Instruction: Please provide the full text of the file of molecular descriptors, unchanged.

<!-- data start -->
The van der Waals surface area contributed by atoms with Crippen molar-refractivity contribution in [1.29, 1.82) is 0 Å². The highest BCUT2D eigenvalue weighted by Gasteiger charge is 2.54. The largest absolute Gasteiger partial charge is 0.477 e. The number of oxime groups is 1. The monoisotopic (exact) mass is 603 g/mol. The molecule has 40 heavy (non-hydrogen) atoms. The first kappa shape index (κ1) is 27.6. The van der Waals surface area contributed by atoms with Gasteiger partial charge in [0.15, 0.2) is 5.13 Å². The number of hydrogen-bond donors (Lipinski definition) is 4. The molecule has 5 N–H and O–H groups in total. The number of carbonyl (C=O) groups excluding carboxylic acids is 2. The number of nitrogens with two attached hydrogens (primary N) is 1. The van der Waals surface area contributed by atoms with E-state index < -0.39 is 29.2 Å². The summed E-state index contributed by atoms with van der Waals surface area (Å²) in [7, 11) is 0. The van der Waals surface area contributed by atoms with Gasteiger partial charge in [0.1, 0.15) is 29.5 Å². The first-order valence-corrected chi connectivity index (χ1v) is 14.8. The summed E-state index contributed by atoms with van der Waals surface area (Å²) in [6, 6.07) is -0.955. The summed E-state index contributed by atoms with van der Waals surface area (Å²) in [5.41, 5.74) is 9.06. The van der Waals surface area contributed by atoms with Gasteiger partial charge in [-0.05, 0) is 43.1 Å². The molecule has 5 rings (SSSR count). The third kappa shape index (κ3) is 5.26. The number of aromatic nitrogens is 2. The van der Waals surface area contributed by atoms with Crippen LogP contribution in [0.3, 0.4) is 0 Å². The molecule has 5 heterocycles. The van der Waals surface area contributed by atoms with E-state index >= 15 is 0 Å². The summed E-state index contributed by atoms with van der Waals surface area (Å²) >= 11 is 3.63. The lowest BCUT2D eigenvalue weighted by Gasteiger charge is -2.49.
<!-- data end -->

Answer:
The van der Waals surface area contributed by atoms with Crippen molar-refractivity contribution in [1.29, 1.82) is 0 Å². The highest BCUT2D eigenvalue weighted by Gasteiger charge is 2.54. The largest absolute Gasteiger partial charge is 0.477 e. The number of oxime groups is 1. The monoisotopic (exact) mass is 603 g/mol. The molecule has 40 heavy (non-hydrogen) atoms. The first kappa shape index (κ1) is 27.6. The van der Waals surface area contributed by atoms with Gasteiger partial charge in [0.15, 0.2) is 5.13 Å². The number of hydrogen-bond donors (Lipinski definition) is 4. The molecule has 5 N–H and O–H groups in total. The number of carbonyl (C=O) groups excluding carboxylic acids is 2. The number of nitrogens with two attached hydrogens (primary N) is 1. The van der Waals surface area contributed by atoms with E-state index < -0.39 is 29.2 Å². The summed E-state index contributed by atoms with van der Waals surface area (Å²) in [7, 11) is 0. The van der Waals surface area contributed by atoms with Gasteiger partial charge in [0.1, 0.15) is 29.5 Å². The first-order valence-corrected chi connectivity index (χ1v) is 14.8. The summed E-state index contributed by atoms with van der Waals surface area (Å²) in [6, 6.07) is -0.955. The summed E-state index contributed by atoms with van der Waals surface area (Å²) in [5.41, 5.74) is 9.06. The van der Waals surface area contributed by atoms with Gasteiger partial charge in [-0.05, 0) is 43.1 Å². The molecule has 5 rings (SSSR count). The third kappa shape index (κ3) is 5.26. The number of aromatic nitrogens is 2. The van der Waals surface area contributed by atoms with Crippen LogP contribution in [0.3, 0.4) is 0 Å². The molecule has 5 heterocycles. The van der Waals surface area contributed by atoms with E-state index >= 15 is 0 Å². The summed E-state index contributed by atoms with van der Waals surface area (Å²) >= 11 is 3.63. The lowest BCUT2D eigenvalue weighted by Gasteiger charge is -2.49.